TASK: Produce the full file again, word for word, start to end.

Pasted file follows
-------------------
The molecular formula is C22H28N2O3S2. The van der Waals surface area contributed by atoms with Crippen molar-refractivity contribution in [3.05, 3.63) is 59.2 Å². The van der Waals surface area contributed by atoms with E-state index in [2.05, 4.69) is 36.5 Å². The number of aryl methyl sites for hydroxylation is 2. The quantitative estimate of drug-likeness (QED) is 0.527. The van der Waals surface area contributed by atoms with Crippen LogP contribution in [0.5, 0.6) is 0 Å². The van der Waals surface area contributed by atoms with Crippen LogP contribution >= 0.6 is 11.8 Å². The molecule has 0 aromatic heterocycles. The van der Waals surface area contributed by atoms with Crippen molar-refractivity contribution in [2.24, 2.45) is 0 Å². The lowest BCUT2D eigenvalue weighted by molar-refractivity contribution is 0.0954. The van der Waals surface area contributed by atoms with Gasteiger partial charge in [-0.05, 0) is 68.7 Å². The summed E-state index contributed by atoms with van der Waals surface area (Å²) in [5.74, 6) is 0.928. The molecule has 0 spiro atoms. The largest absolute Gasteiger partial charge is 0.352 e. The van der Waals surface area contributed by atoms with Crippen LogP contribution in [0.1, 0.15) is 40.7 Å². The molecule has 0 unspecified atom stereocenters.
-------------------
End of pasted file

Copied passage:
The molecular formula is C22H28N2O3S2. The van der Waals surface area contributed by atoms with Crippen molar-refractivity contribution in [3.05, 3.63) is 59.2 Å². The van der Waals surface area contributed by atoms with E-state index in [2.05, 4.69) is 36.5 Å². The number of aryl methyl sites for hydroxylation is 2. The quantitative estimate of drug-likeness (QED) is 0.527. The van der Waals surface area contributed by atoms with Crippen LogP contribution in [0.5, 0.6) is 0 Å². The van der Waals surface area contributed by atoms with Crippen LogP contribution >= 0.6 is 11.8 Å². The molecule has 0 aromatic heterocycles. The van der Waals surface area contributed by atoms with Crippen molar-refractivity contribution in [2.24, 2.45) is 0 Å². The lowest BCUT2D eigenvalue weighted by molar-refractivity contribution is 0.0954. The van der Waals surface area contributed by atoms with Gasteiger partial charge in [-0.05, 0) is 68.7 Å². The summed E-state index contributed by atoms with van der Waals surface area (Å²) in [5.74, 6) is 0.928. The molecule has 0 spiro atoms. The largest absolute Gasteiger partial charge is 0.352 e. The van der Waals surface area contributed by atoms with Crippen LogP contribution in [0.1, 0.15) is 40.7 Å². The molecule has 0 unspecified atom stereocenters.